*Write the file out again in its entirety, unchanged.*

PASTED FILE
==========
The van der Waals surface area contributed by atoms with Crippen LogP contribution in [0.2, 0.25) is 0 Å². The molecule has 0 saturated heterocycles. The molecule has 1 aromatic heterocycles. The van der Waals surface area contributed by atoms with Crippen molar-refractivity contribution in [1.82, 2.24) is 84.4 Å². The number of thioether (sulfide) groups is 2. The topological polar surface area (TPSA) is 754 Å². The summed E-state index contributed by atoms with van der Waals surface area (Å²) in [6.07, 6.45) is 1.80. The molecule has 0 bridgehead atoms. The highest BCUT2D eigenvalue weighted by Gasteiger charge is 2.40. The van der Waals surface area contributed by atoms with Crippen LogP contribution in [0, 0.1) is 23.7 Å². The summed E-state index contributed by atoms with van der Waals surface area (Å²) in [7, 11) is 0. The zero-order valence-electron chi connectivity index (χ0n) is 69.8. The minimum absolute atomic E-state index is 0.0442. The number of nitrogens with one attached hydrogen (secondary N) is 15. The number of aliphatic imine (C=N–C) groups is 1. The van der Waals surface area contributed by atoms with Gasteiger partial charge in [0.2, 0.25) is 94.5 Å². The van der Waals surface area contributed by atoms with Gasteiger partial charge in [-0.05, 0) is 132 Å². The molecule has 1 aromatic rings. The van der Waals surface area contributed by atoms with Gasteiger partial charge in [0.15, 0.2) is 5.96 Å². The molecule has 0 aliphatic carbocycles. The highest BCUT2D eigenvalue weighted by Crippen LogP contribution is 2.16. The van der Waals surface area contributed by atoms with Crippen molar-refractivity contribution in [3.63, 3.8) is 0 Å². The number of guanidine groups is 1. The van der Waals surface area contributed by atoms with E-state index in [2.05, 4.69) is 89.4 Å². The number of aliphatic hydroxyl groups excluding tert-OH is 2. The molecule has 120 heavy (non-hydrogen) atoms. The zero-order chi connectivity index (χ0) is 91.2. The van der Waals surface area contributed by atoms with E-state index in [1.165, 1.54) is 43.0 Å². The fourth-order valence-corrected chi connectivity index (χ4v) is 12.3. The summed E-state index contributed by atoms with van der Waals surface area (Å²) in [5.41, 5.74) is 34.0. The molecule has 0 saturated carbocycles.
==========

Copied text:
The van der Waals surface area contributed by atoms with Crippen LogP contribution in [0.2, 0.25) is 0 Å². The molecule has 0 saturated heterocycles. The molecule has 1 aromatic heterocycles. The van der Waals surface area contributed by atoms with Crippen molar-refractivity contribution in [1.82, 2.24) is 84.4 Å². The number of thioether (sulfide) groups is 2. The topological polar surface area (TPSA) is 754 Å². The summed E-state index contributed by atoms with van der Waals surface area (Å²) in [6.07, 6.45) is 1.80. The molecule has 0 bridgehead atoms. The highest BCUT2D eigenvalue weighted by Gasteiger charge is 2.40. The van der Waals surface area contributed by atoms with Crippen LogP contribution in [0, 0.1) is 23.7 Å². The summed E-state index contributed by atoms with van der Waals surface area (Å²) in [7, 11) is 0. The zero-order valence-electron chi connectivity index (χ0n) is 69.8. The minimum absolute atomic E-state index is 0.0442. The number of nitrogens with one attached hydrogen (secondary N) is 15. The number of aliphatic imine (C=N–C) groups is 1. The van der Waals surface area contributed by atoms with Gasteiger partial charge in [0.2, 0.25) is 94.5 Å². The van der Waals surface area contributed by atoms with Gasteiger partial charge in [-0.05, 0) is 132 Å². The molecule has 1 aromatic rings. The van der Waals surface area contributed by atoms with Gasteiger partial charge in [0.15, 0.2) is 5.96 Å². The molecule has 0 aliphatic carbocycles. The highest BCUT2D eigenvalue weighted by Crippen LogP contribution is 2.16. The van der Waals surface area contributed by atoms with Crippen molar-refractivity contribution in [3.63, 3.8) is 0 Å². The number of guanidine groups is 1. The van der Waals surface area contributed by atoms with E-state index in [2.05, 4.69) is 89.4 Å². The number of aliphatic hydroxyl groups excluding tert-OH is 2. The molecule has 120 heavy (non-hydrogen) atoms. The zero-order chi connectivity index (χ0) is 91.2. The van der Waals surface area contributed by atoms with E-state index in [1.165, 1.54) is 43.0 Å². The fourth-order valence-corrected chi connectivity index (χ4v) is 12.3. The summed E-state index contributed by atoms with van der Waals surface area (Å²) in [5.41, 5.74) is 34.0. The molecule has 0 saturated carbocycles.